Supervisors OK Pohanka’s Plan in Chantilly

Supervisors OK Pohanka’s Plan in Chantilly

Diagram of the proposed Pohanka Chantilly Honda. Since it was drawn, the body shop was shifted to be behind the showroom.

Diagram of the proposed Pohanka Chantilly Honda. Since it was drawn, the body shop was shifted to be behind the showroom.

— Pohanka Honda is coming to Chantilly. The Fairfax County Board of Supervisors recently gave its building proposal a checkered flag, clearing the way for it to build a Honda dealership here.

Both a showroom and a body shop will be constructed on a 10-acre site off Route 50, at Stonecroft Boulevard and Stonecroft Center Court, in an area that in recent years has become a destination for residents seeking to purchase new vehicles.

“Clearly, there’s already a base of auto sales across the street, so the use certainly fits in well,” said Supervisor Michael R. Frey (R-Sully). “And this dealership will offer even more choices for the people living here.”

But that’s not the only reason why approval of Pohanka’s application is of significance to the local area. Company officials have proffered to incorporate a number of efficient and environmentally friendly practices into the way this new business will be built and operated.

They include treating and capturing 100 percent of the storm-water runoff, reclaiming and recycling 80 percent of the used water from the carwash, using LED or fluorescent lamps in the light fixtures and using an energy-management system to control the lighting and HVAC systems.

Pohanka also intends to install operable windows for natural ventilation, increase the amount of roof and wall insulation to decrease heat loss and gain, use ultra-low-flow plumbing fixtures, install daylight sensors (automatic light controls tied into skylights), and recycle all waste oil.

Furthermore, it will use vegetable oil — instead of caustic hydraulic fluid — for service lifts and will use low-emitting materials (adhesives, sealants, carpet, paint and coatings) for all construction/renovation work. Pohanka even plans to install a wind turbine that will become a renewable-energy source going into the dealership’s electric grid. It will come off of a 100-foot high, single monopole with two blades.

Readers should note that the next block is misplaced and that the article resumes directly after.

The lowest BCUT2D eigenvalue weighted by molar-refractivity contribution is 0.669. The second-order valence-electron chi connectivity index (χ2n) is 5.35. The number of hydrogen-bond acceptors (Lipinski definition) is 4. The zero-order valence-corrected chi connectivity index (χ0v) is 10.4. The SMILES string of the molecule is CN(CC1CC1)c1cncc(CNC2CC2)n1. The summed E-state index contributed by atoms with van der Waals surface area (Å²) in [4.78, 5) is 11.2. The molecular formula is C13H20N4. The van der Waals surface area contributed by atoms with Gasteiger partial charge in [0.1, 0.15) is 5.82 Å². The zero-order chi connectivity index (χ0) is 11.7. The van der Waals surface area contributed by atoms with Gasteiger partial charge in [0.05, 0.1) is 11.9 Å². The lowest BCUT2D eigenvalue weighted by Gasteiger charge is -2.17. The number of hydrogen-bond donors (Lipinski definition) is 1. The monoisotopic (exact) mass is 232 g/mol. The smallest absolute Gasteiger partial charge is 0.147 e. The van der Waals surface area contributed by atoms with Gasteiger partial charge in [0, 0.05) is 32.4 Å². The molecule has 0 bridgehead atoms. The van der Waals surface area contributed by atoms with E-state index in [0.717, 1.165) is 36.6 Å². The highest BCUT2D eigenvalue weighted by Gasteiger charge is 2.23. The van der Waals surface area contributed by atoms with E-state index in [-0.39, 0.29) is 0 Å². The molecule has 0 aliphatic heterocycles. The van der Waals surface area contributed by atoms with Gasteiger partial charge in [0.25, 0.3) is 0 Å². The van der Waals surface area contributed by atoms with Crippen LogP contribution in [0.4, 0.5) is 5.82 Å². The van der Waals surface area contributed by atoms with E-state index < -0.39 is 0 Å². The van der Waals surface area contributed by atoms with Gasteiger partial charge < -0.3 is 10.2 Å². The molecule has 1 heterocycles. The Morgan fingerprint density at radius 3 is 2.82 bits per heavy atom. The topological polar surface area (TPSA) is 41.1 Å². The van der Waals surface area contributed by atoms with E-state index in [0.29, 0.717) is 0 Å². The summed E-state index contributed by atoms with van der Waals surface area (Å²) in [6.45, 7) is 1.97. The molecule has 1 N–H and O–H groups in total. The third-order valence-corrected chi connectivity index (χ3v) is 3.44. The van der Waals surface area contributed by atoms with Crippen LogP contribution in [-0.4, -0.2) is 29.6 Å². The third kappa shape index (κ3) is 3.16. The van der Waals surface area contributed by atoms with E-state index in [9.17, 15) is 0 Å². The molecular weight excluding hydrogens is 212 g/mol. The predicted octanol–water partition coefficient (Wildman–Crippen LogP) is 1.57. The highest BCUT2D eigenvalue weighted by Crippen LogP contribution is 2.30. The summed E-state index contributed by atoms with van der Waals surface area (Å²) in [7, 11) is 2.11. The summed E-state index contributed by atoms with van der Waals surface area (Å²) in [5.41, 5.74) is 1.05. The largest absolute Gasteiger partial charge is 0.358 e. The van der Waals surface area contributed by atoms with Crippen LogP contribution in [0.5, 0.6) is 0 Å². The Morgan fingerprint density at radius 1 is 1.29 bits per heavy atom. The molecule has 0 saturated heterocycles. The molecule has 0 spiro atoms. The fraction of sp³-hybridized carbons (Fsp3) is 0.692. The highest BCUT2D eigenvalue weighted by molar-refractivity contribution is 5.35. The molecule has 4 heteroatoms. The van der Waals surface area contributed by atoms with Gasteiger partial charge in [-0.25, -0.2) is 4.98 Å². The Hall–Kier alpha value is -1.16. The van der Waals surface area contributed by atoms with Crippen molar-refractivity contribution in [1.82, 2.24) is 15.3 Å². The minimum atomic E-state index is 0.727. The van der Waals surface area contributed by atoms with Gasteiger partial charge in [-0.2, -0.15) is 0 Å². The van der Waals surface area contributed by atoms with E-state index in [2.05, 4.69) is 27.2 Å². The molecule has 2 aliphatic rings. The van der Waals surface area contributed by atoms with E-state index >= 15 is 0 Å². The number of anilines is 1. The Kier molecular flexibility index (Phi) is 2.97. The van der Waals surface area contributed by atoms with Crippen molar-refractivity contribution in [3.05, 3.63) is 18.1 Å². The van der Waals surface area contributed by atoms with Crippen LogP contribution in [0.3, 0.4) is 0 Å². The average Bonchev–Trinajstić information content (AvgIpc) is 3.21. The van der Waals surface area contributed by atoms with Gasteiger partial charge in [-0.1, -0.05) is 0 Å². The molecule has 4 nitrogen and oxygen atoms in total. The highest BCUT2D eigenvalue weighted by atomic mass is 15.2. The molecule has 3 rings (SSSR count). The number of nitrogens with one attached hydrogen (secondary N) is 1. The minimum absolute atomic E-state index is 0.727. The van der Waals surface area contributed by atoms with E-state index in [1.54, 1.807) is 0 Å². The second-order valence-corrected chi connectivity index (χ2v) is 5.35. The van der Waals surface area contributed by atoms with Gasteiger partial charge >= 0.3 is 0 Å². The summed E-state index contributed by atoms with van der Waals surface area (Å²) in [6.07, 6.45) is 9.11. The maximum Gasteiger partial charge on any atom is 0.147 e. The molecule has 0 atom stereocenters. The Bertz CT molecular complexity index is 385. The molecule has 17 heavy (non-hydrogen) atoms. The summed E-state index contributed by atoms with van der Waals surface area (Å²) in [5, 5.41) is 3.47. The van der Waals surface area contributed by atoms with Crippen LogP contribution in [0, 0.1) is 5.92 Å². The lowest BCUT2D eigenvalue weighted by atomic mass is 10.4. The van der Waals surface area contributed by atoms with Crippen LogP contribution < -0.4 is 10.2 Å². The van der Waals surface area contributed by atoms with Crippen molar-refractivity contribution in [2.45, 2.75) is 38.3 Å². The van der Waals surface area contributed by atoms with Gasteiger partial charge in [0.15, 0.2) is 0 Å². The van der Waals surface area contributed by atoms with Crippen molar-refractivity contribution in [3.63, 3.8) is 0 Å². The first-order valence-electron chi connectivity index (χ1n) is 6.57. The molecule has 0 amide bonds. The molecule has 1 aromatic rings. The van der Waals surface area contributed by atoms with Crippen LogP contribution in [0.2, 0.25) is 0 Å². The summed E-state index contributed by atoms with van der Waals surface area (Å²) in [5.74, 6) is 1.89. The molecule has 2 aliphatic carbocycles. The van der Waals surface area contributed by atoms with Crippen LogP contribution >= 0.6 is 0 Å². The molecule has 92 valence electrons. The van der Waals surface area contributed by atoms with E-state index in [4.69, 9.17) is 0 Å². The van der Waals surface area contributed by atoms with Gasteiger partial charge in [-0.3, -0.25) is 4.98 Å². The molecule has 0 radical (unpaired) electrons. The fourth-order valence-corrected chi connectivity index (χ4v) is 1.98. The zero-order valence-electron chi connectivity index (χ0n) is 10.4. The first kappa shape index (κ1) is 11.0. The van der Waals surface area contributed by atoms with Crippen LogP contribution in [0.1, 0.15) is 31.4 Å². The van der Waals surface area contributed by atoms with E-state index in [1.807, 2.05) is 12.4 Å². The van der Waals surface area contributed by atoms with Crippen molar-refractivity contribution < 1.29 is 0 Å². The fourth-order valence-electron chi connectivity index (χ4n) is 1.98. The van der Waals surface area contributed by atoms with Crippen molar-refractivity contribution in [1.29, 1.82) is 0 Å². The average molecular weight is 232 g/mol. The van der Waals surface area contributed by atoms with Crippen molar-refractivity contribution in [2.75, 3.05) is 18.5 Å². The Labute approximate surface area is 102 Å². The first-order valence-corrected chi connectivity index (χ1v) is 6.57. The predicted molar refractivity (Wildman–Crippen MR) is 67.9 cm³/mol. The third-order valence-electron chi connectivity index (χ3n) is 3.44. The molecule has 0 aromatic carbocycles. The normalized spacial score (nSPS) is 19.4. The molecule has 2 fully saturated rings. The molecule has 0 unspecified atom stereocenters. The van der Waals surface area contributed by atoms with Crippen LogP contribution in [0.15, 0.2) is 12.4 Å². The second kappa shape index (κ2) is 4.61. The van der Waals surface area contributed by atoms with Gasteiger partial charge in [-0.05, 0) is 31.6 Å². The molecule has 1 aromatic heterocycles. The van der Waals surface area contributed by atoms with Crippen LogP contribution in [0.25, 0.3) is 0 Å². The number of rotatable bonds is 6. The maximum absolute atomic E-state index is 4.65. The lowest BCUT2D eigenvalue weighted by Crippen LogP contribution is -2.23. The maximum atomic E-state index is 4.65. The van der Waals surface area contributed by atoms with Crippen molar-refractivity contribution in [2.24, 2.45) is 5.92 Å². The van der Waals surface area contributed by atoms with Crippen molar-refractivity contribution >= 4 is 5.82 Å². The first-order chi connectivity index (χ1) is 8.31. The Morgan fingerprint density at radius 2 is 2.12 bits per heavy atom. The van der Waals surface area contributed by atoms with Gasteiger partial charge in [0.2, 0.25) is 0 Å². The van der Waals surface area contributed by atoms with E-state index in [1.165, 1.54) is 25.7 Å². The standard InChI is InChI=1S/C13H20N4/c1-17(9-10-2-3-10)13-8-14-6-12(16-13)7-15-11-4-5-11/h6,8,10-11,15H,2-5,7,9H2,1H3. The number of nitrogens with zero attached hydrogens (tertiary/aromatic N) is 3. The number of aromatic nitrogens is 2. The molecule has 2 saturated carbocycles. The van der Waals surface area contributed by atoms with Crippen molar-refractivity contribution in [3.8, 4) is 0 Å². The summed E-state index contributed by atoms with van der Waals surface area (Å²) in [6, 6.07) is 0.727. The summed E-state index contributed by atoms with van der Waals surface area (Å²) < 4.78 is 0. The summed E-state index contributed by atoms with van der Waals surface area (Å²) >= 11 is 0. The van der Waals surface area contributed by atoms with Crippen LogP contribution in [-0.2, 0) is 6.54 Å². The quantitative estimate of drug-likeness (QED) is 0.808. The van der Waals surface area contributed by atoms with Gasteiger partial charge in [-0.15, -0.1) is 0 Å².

Having a car-dealership there will also result in about half the planned density the county envisioned for that site. Yet county staff initially balked at the idea because the structures wouldn’t be officially LEED-certified – even though there’s no county ordinance requiring LEED certification for county approval of a project.

LEED (Leadership in Energy and Environmental Design) is a for-profit entity that provides independent, third-party verification of a building’s green components. But, explained Scott Crabtree, president of Pohanka Automotive Group, “It would cost $200,000 in paperwork to do the LEED certification, vs. putting this money into green elements in our building that we know will make a difference.”

Both the West Fairfax County Citizens Association (WFCCA) Land-Use Committee and the county Planning Commission saw his point and approved Pohanka’s proposal. Then the matter went to the supervisors, March 6, for the final decision. Frey recommended approval, and the application was ultimately OKed.

“The county’s argument was that it didn’t have the ability to check that Pohanka does put in all the green elements it said it would,” he said. “That’s why it insisted on Leed certification. But it eventually agreed that Pohanka will basically be able to self-certify by providing documentation of the work and the materials used.”

And when it’s all finished, said Frey, “It will be the greenest auto dealership in the county.” However, he added, “Fairfax County does need to develop this expertise, ourselves.”

Another notable feature of the new business is that its parking-lot lights will be LED and downward facing and will cut off at a certain time to save energy. In addition, the service department will be open seven days a week, from 5:30 a.m.-11 p.m.

Customers won’t have to make an appointment. Instead, they’ll be able to come in whenever they desire. The idea is to fix each vehicle in an hour or less, while the customer is on the premises. And doing repair work in off-peak hours means that those customers won’t add to the area’s rush-hour traffic.

So all in all, Frey said the new dealership should prove to be a valuable asset to the county. “I’m pleased with the commitment they made to have green buildings,” he said. “It’s in everybody’s best interests — theirs, when they’re paying the utility bills, and ours, when we’re breathing the air. So I’m glad we were able to work this out.”